August 17, 2021 – Lawsuit Settled on Individual Basis with Plaintiffs
The proposed class action detailed on this page and two related lawsuits have been settled to resolve the claims of the plaintiffs and other individuals represented by the attorneys handling the litigation, meaning there is no class-wide settlement.
In light of the settlement, a motion for which was submitted to the court on April 15, 2021, the proposed class action detailed here was stayed (i.e., put on hold) on April 30 pending the consummation of the settlement. The terms of the deal have not been disclosed.
Don’t miss out on settlement news like this. Sign up for ClassAction.org’s free weekly newsletter here.
A proposed class action lawsuit alleges that Just For Men hair dyes are “more dangerous than an ordinary consumer would expect” in that they not only expose users to a number of chemical irritants but are packaged with misleadingly vague and potentially harmful instructions with regard to a skin allergy test users are encouraged to perform before application.
What’s the lawsuit about?
Filed by plaintiffs from Louisiana, Florida and North Carolina, the 45-page, eight-count lawsuit against defendants Combe Incorporated and Combe International LTD revolves around both a specific chemical ingredient found in Just For Men dyes and the 48-hour skin allergy patch test users are suggested to undergo before using the product.
This specific chemical ingredient is p-phenylenediamine—PPD—a coal tar dye that the complaint says was once sourced from coal tar but is now derived from petroleum products. According to the National Capital Poison Center, PPD is “one of the main culprits” of skin irritation caused from hair dye, and has been associated with both simple irritation (i.e., redness, itching and burning) and more serious allergic reactions.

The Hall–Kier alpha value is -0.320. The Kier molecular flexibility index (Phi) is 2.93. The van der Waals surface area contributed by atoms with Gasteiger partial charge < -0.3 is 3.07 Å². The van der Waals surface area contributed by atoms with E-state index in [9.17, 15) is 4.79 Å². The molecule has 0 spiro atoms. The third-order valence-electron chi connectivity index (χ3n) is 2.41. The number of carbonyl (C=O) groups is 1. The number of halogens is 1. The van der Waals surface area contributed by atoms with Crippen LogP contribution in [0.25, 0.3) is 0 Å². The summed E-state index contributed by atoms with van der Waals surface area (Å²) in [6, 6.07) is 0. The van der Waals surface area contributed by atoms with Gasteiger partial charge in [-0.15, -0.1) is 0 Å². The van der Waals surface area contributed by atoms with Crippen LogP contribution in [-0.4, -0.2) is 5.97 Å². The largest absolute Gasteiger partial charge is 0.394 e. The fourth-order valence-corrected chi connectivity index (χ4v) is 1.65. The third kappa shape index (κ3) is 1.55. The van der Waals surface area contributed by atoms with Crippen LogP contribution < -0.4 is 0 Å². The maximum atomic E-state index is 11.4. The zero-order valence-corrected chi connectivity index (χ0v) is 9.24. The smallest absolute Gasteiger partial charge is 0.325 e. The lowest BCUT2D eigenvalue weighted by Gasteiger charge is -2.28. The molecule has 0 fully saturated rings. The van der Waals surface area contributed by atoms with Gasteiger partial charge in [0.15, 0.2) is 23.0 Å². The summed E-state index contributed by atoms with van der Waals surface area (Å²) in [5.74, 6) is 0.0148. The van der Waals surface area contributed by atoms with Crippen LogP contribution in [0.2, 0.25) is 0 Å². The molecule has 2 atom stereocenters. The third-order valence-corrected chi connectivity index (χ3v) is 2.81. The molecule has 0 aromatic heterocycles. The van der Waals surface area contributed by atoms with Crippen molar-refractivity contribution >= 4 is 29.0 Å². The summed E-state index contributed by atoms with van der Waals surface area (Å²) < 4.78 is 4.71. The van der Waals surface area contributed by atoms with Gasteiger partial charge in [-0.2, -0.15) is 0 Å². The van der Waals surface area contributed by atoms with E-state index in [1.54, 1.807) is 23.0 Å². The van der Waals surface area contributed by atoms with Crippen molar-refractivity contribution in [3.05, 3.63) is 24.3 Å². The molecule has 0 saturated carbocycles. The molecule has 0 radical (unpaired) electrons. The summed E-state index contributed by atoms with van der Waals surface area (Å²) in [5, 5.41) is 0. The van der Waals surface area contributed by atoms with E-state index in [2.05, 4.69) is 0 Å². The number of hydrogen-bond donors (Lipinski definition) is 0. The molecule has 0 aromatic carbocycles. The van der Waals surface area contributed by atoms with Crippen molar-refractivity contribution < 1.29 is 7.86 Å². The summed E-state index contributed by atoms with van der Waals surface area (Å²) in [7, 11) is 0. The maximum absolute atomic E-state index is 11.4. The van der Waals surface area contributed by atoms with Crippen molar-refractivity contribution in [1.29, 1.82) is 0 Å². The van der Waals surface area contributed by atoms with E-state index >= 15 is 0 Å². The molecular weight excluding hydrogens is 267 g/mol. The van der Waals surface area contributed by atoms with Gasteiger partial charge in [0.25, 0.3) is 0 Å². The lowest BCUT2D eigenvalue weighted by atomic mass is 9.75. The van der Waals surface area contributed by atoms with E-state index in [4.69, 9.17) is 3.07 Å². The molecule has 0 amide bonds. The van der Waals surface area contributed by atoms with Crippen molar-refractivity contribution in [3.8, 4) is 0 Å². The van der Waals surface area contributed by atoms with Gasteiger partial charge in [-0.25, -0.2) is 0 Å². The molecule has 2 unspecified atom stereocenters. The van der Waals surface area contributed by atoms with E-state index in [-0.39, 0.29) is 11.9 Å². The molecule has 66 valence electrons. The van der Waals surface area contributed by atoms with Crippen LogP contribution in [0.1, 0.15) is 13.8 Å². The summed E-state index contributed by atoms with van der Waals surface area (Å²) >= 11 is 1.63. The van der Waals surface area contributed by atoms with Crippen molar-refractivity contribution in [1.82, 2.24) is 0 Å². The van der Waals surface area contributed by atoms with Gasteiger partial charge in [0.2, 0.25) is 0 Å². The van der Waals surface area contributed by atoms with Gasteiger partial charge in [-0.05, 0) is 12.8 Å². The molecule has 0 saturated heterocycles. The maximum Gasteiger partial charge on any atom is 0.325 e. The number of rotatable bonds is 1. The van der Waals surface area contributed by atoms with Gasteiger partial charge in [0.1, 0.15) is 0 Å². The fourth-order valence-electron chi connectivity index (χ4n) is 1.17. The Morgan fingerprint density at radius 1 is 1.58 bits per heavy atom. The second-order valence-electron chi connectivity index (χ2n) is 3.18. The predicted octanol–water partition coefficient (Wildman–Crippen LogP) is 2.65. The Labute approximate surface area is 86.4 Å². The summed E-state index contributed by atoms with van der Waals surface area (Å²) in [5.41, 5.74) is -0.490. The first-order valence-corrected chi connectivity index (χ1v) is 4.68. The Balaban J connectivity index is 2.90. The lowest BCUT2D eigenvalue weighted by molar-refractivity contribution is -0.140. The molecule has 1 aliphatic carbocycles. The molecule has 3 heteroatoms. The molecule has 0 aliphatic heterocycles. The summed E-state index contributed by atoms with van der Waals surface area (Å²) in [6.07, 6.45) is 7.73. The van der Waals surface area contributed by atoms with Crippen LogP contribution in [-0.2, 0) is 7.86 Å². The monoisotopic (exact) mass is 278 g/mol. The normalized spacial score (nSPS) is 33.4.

The case specifies early on that there is an important distinction between irritant contact dermatitis and allergic contact dermatitis. Citing the Mayo Clinic, the suit explains that irritant contact dermatitis is a non-allergic skin reaction primarily affecting the skin’s outermost protective layer, and notes that some individuals can develop a tolerance to certain skin irritants over time. Allergic contact dermatitis, on the other hand, is more serious given that the body’s immune system is reacting toward an allergen, the case says.
The passage of the Food, Drug and Cosmetic Act in 1938 outlawed the use of coal tar dyes for eyelashes and eyebrows, the lawsuit says, yet allowed for the chemicals to be used in hair dye provided a product’s labeling includes the following warning: